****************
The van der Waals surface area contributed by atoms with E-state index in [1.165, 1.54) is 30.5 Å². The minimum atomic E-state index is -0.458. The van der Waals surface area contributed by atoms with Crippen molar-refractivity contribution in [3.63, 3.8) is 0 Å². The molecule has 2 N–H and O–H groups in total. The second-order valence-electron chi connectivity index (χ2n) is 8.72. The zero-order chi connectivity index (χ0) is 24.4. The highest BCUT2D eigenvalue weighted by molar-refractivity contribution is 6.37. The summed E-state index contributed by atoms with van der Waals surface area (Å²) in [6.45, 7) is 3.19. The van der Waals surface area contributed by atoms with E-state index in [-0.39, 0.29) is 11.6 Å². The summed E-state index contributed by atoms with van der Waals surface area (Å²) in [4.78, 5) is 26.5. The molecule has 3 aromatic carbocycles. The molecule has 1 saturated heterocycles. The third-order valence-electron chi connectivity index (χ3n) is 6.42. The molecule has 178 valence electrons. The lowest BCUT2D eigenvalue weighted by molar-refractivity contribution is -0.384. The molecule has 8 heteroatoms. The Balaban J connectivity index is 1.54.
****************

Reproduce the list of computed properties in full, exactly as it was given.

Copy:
The van der Waals surface area contributed by atoms with E-state index in [1.165, 1.54) is 30.5 Å². The minimum atomic E-state index is -0.458. The van der Waals surface area contributed by atoms with Crippen molar-refractivity contribution in [3.63, 3.8) is 0 Å². The molecule has 2 N–H and O–H groups in total. The second-order valence-electron chi connectivity index (χ2n) is 8.72. The zero-order chi connectivity index (χ0) is 24.4. The highest BCUT2D eigenvalue weighted by molar-refractivity contribution is 6.37. The summed E-state index contributed by atoms with van der Waals surface area (Å²) in [6.45, 7) is 3.19. The van der Waals surface area contributed by atoms with E-state index in [-0.39, 0.29) is 11.6 Å². The summed E-state index contributed by atoms with van der Waals surface area (Å²) in [4.78, 5) is 26.5. The molecule has 3 aromatic carbocycles. The molecule has 1 saturated heterocycles. The third-order valence-electron chi connectivity index (χ3n) is 6.42. The molecule has 178 valence electrons. The lowest BCUT2D eigenvalue weighted by molar-refractivity contribution is -0.384. The molecule has 8 heteroatoms. The Balaban J connectivity index is 1.54.